Tag Archives: Study in Gabon

Gabon, French Gabon [ga b ɔ ], officially République Gabonaise [repy Republic was ɔ nε ː z], German Gabonese Republic, country in western Central Africa (2019) 2.2 million residents; The capital is Libreville. According to COUNTRYAAH, Gabon is a nation in Central Africa, the capital city of which is Libreville. The latest population of Gabon is 2,225,745. REMZFAMILY: Lists and descriptions of main religions and beliefs in Gabon, including religion demographics and statistics on Christianity, Islam, Judaism, etc.
HISTORY
The international upheavals that began in Eastern Europe in 1989 forced political reforms in Gabon in 1990, including the introduction of the multi-party system. The domestic political conflicts in the country, which were rife with civil war, could only gradually be defused after an agreement between the government and the opposition concluded in Paris on October 7, 1994. Bongo regained control of the political system through a divide-and-conquer strategy. In the parliamentary elections in December 1996 and in December 2001, political forces grouped around him were able to win overwhelming majorities; in the presidential elections on December 6, 1998, he himself was once again a controversial election – after an election victory on December 5, 1993 overshadowed by allegations of manipulation confirmed in office, also in the elections on November 27, 2005. At the beginning of 2002, his most important long-term opponent Paul Mba Abessole (* 1939)and integrate his party, later renamed Rassemblement pour le Gabon (RPG), into the government. In the face of overwhelming majority conditions, the political landscape in Gabon again approached one-party rule. The PDG won the elections for the National Assembly on 17./24. 12 2006 82 of the 120 seats. In August 2008, UN relief organizations organized a conference on health and the environment in Libreville, at which health and environment ministers from 53 African countries met. In the “Libreville Declaration”, the participating countries committed themselves to a “strategic alliance between health and the environment”.

On June 8, 2009, President Bongo died of cancer at the age of 73. He was the longest-serving head of state in Africa. 23 candidates applied for his successor, including his son Ali Ben Bongo Ondimba, who until then had served in the cabinet as Minister of Defense. In the election on August 30, 2009, he emerged as the winner with 41.7% of the vote. The opposition had protested against his nomination in the run-up to the election and expressed its doubts about the outcome of the election in demonstrations. The anger of the protesters v. a. against French institutions. The military security agreement with France was extended in 2010.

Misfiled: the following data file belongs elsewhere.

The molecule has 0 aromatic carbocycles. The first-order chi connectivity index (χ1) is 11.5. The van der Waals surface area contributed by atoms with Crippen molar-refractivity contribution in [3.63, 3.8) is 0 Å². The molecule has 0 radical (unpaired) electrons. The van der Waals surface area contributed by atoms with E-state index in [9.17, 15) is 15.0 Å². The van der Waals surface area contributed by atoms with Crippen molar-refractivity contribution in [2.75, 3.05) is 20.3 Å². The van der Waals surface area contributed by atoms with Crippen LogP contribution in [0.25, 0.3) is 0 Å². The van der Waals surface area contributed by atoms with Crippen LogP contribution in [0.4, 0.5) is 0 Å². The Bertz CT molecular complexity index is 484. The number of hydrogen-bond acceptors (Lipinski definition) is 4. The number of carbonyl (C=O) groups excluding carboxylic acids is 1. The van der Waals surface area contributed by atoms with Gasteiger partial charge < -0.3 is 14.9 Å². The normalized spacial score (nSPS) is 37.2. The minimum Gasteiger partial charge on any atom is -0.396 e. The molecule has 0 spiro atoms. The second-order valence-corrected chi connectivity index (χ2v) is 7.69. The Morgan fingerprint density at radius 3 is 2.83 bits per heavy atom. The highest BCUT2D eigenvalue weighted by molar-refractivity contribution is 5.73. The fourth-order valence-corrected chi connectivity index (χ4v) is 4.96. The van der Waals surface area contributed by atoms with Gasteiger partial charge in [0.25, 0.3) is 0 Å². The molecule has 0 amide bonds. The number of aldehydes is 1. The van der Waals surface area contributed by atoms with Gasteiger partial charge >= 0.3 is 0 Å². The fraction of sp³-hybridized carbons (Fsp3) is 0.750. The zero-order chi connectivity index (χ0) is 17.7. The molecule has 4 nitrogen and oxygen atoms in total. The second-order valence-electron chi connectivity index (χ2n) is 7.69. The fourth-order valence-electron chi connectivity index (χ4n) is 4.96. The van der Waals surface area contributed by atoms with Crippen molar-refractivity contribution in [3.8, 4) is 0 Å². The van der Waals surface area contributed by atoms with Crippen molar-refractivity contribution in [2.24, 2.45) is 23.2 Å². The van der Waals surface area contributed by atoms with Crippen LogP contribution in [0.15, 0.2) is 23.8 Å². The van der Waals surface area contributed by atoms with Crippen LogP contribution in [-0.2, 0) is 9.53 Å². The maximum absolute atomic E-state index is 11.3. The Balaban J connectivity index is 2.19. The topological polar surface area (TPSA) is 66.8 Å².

In the parliamentary elections on December 17, 2011, the PDG presidential party won 114 of the 120 seats, according to official government figures. Reinforced by two smaller parties, the president’s camp was able to rely on 118 members of parliament. The turnout was just under 35%, as opposition parties and civic groups had called for an election boycott. In the municipal and district elections in December 2013, the presidential party was also able to prevail with an overwhelming majority. The opposition remained marginalized. President Bongo Ondimba strove to diversify the economy to reduce reliance on the oil industry. In doing so, he increasingly relied on foreign investments. A major domestic political problem remained the poor social situation of large parts of the population, due to the unequal distribution of income in the country. In the run-up to the 2016 presidential elections, the opposition alleged that the president had been adopted by his father and not a native of Gabon, and that he was therefore unable to run for election under the constitution. However, the Constitutional Court declared the candidacy legal. According to the electoral commission, Bongo Ondimba just won the elections on August 27, 2016 with 49.8% of the vote. On the opposition candidate Jean Ping (* 1942), former Foreign Minister and President of the African Union Commission, then received 48.2% of the vote. The opposition questioned the result and charged it with electoral fraud. During serious unrest in Libreville, the parliament building was set on fire and security forces stormed J. Ping’s campaign headquarters. At the end of September 2016, the Constitutional Court confirmed Bongo’selection victory and corrected the result of the election to around 50.7% for Bongo and around 47.2% for Ping.

SAT Test Centers and Dates in Gabon

According to the College Board, there are 1 test centers for SAT and SAT Subject Tests in Gabon. Please note that before you register either of the SAT exams, you should choose your test date and test location. Each testing location is affiliated with an educational institution, such as high school, community college, or university.… Read More »